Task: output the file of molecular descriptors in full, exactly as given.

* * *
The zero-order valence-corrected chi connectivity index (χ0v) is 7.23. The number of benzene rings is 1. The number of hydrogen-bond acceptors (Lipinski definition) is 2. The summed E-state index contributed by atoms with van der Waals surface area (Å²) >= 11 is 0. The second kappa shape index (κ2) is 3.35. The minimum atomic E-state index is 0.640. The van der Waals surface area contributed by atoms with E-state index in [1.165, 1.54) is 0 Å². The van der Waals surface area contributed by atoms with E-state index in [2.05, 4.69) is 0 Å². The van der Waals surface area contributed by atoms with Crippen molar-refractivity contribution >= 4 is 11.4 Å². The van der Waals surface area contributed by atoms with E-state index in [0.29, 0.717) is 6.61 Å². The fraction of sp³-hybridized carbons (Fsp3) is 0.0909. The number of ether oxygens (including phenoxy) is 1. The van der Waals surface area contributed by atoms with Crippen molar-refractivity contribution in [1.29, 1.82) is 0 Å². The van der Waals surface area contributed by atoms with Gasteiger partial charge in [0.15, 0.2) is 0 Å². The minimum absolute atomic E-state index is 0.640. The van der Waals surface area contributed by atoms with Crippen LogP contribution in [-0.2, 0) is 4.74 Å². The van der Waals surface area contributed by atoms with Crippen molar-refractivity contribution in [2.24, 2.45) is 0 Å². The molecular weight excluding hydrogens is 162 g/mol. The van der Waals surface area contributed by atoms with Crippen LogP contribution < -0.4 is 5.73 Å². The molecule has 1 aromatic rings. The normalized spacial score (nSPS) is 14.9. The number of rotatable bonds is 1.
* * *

The zero-order valence-corrected chi connectivity index (χ0v) is 7.23. The number of benzene rings is 1. The number of hydrogen-bond acceptors (Lipinski definition) is 2. The summed E-state index contributed by atoms with van der Waals surface area (Å²) >= 11 is 0. The second kappa shape index (κ2) is 3.35. The minimum atomic E-state index is 0.640. The van der Waals surface area contributed by atoms with E-state index in [1.165, 1.54) is 0 Å². The van der Waals surface area contributed by atoms with E-state index in [2.05, 4.69) is 0 Å². The van der Waals surface area contributed by atoms with Crippen molar-refractivity contribution >= 4 is 11.4 Å². The van der Waals surface area contributed by atoms with E-state index in [0.29, 0.717) is 6.61 Å². The fraction of sp³-hybridized carbons (Fsp3) is 0.0909. The number of ether oxygens (including phenoxy) is 1. The van der Waals surface area contributed by atoms with Crippen molar-refractivity contribution in [1.29, 1.82) is 0 Å². The van der Waals surface area contributed by atoms with Gasteiger partial charge in [0.15, 0.2) is 0 Å². The minimum absolute atomic E-state index is 0.640. The van der Waals surface area contributed by atoms with Crippen LogP contribution in [-0.2, 0) is 4.74 Å². The van der Waals surface area contributed by atoms with Crippen molar-refractivity contribution in [2.24, 2.45) is 0 Å². The molecular weight excluding hydrogens is 162 g/mol. The van der Waals surface area contributed by atoms with Crippen LogP contribution < -0.4 is 5.73 Å². The molecule has 1 aromatic rings. The normalized spacial score (nSPS) is 14.9. The number of rotatable bonds is 1.